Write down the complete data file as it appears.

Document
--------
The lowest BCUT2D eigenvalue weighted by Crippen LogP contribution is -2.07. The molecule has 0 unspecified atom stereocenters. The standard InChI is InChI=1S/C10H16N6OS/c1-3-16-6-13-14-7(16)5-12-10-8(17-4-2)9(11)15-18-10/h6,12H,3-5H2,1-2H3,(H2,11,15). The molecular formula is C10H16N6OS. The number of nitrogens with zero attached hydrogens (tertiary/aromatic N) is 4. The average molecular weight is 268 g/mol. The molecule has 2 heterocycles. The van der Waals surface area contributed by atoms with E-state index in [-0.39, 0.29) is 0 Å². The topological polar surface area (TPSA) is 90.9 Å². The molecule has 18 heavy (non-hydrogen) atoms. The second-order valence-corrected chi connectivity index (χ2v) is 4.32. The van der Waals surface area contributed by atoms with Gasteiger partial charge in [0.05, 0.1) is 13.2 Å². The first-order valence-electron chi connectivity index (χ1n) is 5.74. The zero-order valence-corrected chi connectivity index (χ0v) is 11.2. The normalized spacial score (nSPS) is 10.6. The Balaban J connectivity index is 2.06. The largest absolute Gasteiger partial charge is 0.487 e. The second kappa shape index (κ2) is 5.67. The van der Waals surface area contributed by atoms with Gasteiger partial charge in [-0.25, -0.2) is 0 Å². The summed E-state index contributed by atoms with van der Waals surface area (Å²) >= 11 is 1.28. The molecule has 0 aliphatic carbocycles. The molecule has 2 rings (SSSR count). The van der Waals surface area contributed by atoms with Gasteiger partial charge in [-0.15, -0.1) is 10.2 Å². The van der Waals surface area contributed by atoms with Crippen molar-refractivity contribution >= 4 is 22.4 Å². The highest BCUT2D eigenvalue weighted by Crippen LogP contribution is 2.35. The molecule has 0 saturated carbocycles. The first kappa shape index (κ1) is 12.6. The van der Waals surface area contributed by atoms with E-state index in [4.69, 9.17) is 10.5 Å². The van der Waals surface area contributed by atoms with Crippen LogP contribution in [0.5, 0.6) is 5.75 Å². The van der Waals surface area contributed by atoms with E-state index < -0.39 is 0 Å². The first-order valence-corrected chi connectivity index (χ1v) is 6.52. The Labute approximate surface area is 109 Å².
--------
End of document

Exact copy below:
The lowest BCUT2D eigenvalue weighted by Crippen LogP contribution is -2.07. The molecule has 0 unspecified atom stereocenters. The standard InChI is InChI=1S/C10H16N6OS/c1-3-16-6-13-14-7(16)5-12-10-8(17-4-2)9(11)15-18-10/h6,12H,3-5H2,1-2H3,(H2,11,15). The molecular formula is C10H16N6OS. The number of nitrogens with zero attached hydrogens (tertiary/aromatic N) is 4. The average molecular weight is 268 g/mol. The molecule has 2 heterocycles. The van der Waals surface area contributed by atoms with E-state index in [-0.39, 0.29) is 0 Å². The topological polar surface area (TPSA) is 90.9 Å². The molecule has 18 heavy (non-hydrogen) atoms. The second-order valence-corrected chi connectivity index (χ2v) is 4.32. The van der Waals surface area contributed by atoms with Gasteiger partial charge in [0.05, 0.1) is 13.2 Å². The first-order valence-electron chi connectivity index (χ1n) is 5.74. The zero-order valence-corrected chi connectivity index (χ0v) is 11.2. The normalized spacial score (nSPS) is 10.6. The Balaban J connectivity index is 2.06. The largest absolute Gasteiger partial charge is 0.487 e. The second kappa shape index (κ2) is 5.67. The van der Waals surface area contributed by atoms with Gasteiger partial charge in [-0.25, -0.2) is 0 Å². The summed E-state index contributed by atoms with van der Waals surface area (Å²) >= 11 is 1.28. The molecule has 0 aliphatic carbocycles. The molecule has 2 rings (SSSR count). The van der Waals surface area contributed by atoms with Gasteiger partial charge in [-0.15, -0.1) is 10.2 Å². The van der Waals surface area contributed by atoms with Crippen molar-refractivity contribution >= 4 is 22.4 Å². The highest BCUT2D eigenvalue weighted by Crippen LogP contribution is 2.35. The molecule has 0 saturated carbocycles. The first kappa shape index (κ1) is 12.6. The van der Waals surface area contributed by atoms with E-state index in [4.69, 9.17) is 10.5 Å². The van der Waals surface area contributed by atoms with Crippen LogP contribution in [0.5, 0.6) is 5.75 Å². The van der Waals surface area contributed by atoms with E-state index < -0.39 is 0 Å². The first-order valence-corrected chi connectivity index (χ1v) is 6.52. The Labute approximate surface area is 109 Å².